Is now the time to buy a home or keep renting?

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This is a common question no matter what the real estate market looks like, and one that doesn’t always have an easy answer. With today’s seller’s market white hot and little inventory to choose from, it has many potential buyers wondering if it’s the right time to buy.

One of the biggest benefits to being a homeowner is building equity with each mortgage loan payment that you make vs. just giving money to a landlord for rent. However, that doesn’t mean buying is always the best choice. As a renter, you have more flexibility and can avoid many costs that come with owning your own home.

Choosing to buy vs. rent is a very personal decision as everyone’s financial position is different. If you move around a lot or don’t want the hassle of maintaining a property, renting may be the better choice. If you plan to live somewhere long term and want to be able to make changes to the property, then owning may be a good choice.

Here are some questions to think about to help you decide what’s right for you.

  • Can I qualify for a mortgage? Unless you’ve been saving up to purchase a home with cash, you’ll need a mortgage to purchase a home. Before you start looking at houses, it’s best to choose a lender and see how much you pre-qualify for. They will look at your debt-to-income ratio, job stability, credit history, savings, etc. If you don’t qualify right now, work on your finances while you continue to rent.
  • Can I afford the closing costs? Saving up for a down payment is just part of the home buying process, but there are other costs called application fees and closing costs that you’ll have to pay. These include fees for appraisal, attorney, realtor, etc., and can be about 3% or more of the final purchase price.
  • Can I afford to live in the town or neighborhood? Purchasing a home has other fees associated with it other than just the cost to buy the home. Depending on where the house is located, your additional fees like taxes, insurance, HOA’s can vary. Before signing any paperwork, you should have a clear idea of what the additional costs will be. You can ask your realtor to help you determine HOA and taxes and your insurance agent to give you a quote on homeowner’s insurance. Fees can vary widely across your state and even between different neighborhoods.
  • How often do I want to move? If you plan to live in a home less than 2-3 years, then purchasing a home may not be worth the investment. Keep in mind there are costs to buy and sell a home. Purchasing requires closing costs and a down payment, but selling also requires some fees as well – attorney fees, realtor commission, transfer tax, etc.  If you aren’t sure you can commit to a home for at least 2 years, renting and building your savings account might be a better option.
  • Do I need to be able to make it my own and renovate? If you want to change appliances, tear down walls, update flooring, etc. you are better off buying than renting. Unless you have an amazing landlord, who doesn’t mind you making big changes, owning your own home will give you creative freedom to make any changes you want.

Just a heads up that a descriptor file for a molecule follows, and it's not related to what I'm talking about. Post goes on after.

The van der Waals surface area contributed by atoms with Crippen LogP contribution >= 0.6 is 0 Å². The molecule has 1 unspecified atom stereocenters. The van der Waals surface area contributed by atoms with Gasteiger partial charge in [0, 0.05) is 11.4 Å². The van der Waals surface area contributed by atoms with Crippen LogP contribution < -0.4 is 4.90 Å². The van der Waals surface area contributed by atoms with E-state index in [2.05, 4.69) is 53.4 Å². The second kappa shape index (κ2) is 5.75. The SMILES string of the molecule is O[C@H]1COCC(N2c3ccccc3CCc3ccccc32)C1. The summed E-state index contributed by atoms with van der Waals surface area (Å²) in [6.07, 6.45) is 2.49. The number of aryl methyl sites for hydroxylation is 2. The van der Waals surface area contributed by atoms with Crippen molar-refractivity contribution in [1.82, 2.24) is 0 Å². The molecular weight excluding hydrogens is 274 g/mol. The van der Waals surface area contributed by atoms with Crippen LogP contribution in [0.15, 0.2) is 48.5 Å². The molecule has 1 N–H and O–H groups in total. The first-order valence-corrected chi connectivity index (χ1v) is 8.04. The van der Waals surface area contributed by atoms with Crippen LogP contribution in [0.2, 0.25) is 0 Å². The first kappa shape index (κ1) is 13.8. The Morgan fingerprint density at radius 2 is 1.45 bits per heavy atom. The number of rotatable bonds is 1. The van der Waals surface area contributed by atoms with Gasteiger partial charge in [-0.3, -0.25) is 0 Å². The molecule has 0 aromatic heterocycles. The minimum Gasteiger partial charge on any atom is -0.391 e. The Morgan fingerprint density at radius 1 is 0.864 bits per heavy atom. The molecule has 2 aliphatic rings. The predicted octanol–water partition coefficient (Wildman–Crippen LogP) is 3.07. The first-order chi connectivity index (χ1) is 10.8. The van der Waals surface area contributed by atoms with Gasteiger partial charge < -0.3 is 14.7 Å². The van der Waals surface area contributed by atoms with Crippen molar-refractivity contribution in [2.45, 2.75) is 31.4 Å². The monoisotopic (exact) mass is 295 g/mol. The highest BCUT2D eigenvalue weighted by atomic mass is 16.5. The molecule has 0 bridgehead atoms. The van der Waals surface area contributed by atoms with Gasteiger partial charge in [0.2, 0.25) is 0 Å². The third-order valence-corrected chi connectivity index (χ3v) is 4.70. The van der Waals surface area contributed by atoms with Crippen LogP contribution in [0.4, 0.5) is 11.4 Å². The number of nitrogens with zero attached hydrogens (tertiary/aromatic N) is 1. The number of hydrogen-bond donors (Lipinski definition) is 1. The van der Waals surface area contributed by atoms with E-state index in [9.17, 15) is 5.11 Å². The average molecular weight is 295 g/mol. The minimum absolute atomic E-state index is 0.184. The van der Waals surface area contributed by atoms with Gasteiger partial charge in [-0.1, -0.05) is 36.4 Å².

• Do I mind doing maintenance? If you’ve been a long-time renter, the thought of fixing a blown hot water heater or mowing the lawn might not be appealing to you. Maintaining your own home can be eye-opening for some people who don’t realize how expensive it can be. Especially if you have to do any major updates or repairs. When you own your own home, you’ll be responsible for everything from shoveling snow to repairing or replacing your roof. Be prepared to spend both time and money keeping your home maintained.
  • Am I ok with a fluctuating market? Real estate prices, like stocks, goes up and down. While the market is hot right now in Northwest CT, it won’t stay that way forever. Although real estate is considered a good investment in the United States, house prices do go down sometimes. If you aren’t comfortable dealing with a fluctuating market, renting may give you more peace of mind.

Choosing the right housing option is a very personal choice that takes some thought and reflection – and of course planning. If you are hesitant to make a big purchase or don’t have the funds to do so, then continuing to rent is a great option. If you want to start gaining equity in your own home, have the funds to get a mortgage, and don’t mind the maintenance involved, it may be time to purchase your own home. If you have questions, our team of mortgage lenders can help – CLICK HERE FOR MORE INFO.


Jennifer Ives-Groebl
Vice President, Senior Mortgage Lender
NMLS MLO ID: 532621

Author: Jennifer Ives-Groebl

Jennifer has been with Litchfield Bancorp since 1994 and was promoted to Assistant Vice President and Senior Mortgage Originator shortly after graduating the Connecticut School of Finance & Management in 1998. Stationed in both our Torrington and Litchfield locations, Jennifer is well known and respected in the local residential real estate community and recognized as a resource for some of the more difficult transactions. Jennifer resides in Torrington and is actively involved in the local community. She is a long time member of the Torrington/Winsted Rotary club and is currently serving as its Assistant Treasurer. Jennifer is involved with Litchfield County Board of Realtors and serves as chair of the Audit Committee and a member of the Public Relations Committee. She is also a member of the Fuessenich Park Partnership; and through Education Connection, has participated in the Mentoring Program.